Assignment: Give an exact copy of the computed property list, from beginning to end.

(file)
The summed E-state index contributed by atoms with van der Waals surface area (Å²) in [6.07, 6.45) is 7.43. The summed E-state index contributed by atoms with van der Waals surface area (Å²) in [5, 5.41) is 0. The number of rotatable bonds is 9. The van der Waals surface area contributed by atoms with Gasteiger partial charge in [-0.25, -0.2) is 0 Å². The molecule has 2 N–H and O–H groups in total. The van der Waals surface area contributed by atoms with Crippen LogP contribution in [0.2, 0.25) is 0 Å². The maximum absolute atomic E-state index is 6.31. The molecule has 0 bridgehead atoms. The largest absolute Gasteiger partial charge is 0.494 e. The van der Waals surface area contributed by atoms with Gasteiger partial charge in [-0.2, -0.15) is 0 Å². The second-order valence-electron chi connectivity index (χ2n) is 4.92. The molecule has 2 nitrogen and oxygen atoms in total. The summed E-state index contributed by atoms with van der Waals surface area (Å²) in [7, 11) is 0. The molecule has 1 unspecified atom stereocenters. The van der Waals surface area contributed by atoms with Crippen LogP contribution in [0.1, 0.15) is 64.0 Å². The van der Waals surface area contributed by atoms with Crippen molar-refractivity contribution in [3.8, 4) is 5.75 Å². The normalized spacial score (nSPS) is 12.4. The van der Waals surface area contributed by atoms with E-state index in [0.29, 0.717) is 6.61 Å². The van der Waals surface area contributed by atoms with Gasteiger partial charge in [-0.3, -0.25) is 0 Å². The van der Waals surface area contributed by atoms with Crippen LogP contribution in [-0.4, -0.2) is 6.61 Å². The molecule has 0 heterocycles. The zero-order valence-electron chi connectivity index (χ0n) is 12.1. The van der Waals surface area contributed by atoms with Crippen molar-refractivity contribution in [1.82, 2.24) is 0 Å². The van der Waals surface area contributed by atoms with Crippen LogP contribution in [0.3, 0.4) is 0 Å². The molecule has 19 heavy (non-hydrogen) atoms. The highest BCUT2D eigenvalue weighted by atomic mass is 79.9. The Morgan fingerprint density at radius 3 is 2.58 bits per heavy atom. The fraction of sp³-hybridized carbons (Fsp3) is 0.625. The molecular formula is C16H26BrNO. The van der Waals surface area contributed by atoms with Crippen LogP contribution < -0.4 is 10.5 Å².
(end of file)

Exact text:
The summed E-state index contributed by atoms with van der Waals surface area (Å²) in [6.07, 6.45) is 7.43. The summed E-state index contributed by atoms with van der Waals surface area (Å²) in [5, 5.41) is 0. The number of rotatable bonds is 9. The van der Waals surface area contributed by atoms with Gasteiger partial charge in [-0.25, -0.2) is 0 Å². The molecule has 2 N–H and O–H groups in total. The van der Waals surface area contributed by atoms with Crippen LogP contribution in [0.2, 0.25) is 0 Å². The maximum absolute atomic E-state index is 6.31. The molecule has 0 bridgehead atoms. The largest absolute Gasteiger partial charge is 0.494 e. The van der Waals surface area contributed by atoms with Gasteiger partial charge in [-0.2, -0.15) is 0 Å². The second-order valence-electron chi connectivity index (χ2n) is 4.92. The molecule has 2 nitrogen and oxygen atoms in total. The summed E-state index contributed by atoms with van der Waals surface area (Å²) in [7, 11) is 0. The molecule has 1 unspecified atom stereocenters. The van der Waals surface area contributed by atoms with Crippen LogP contribution in [0.1, 0.15) is 64.0 Å². The van der Waals surface area contributed by atoms with Crippen molar-refractivity contribution in [3.8, 4) is 5.75 Å². The normalized spacial score (nSPS) is 12.4. The van der Waals surface area contributed by atoms with E-state index in [0.29, 0.717) is 6.61 Å². The van der Waals surface area contributed by atoms with Gasteiger partial charge in [-0.3, -0.25) is 0 Å². The van der Waals surface area contributed by atoms with Crippen LogP contribution in [-0.4, -0.2) is 6.61 Å². The molecule has 0 heterocycles. The zero-order valence-electron chi connectivity index (χ0n) is 12.1. The van der Waals surface area contributed by atoms with Crippen molar-refractivity contribution in [1.82, 2.24) is 0 Å². The van der Waals surface area contributed by atoms with Crippen LogP contribution in [0.3, 0.4) is 0 Å². The molecule has 19 heavy (non-hydrogen) atoms. The highest BCUT2D eigenvalue weighted by atomic mass is 79.9. The Morgan fingerprint density at radius 3 is 2.58 bits per heavy atom. The fraction of sp³-hybridized carbons (Fsp3) is 0.625. The molecular formula is C16H26BrNO. The van der Waals surface area contributed by atoms with Crippen LogP contribution < -0.4 is 10.5 Å².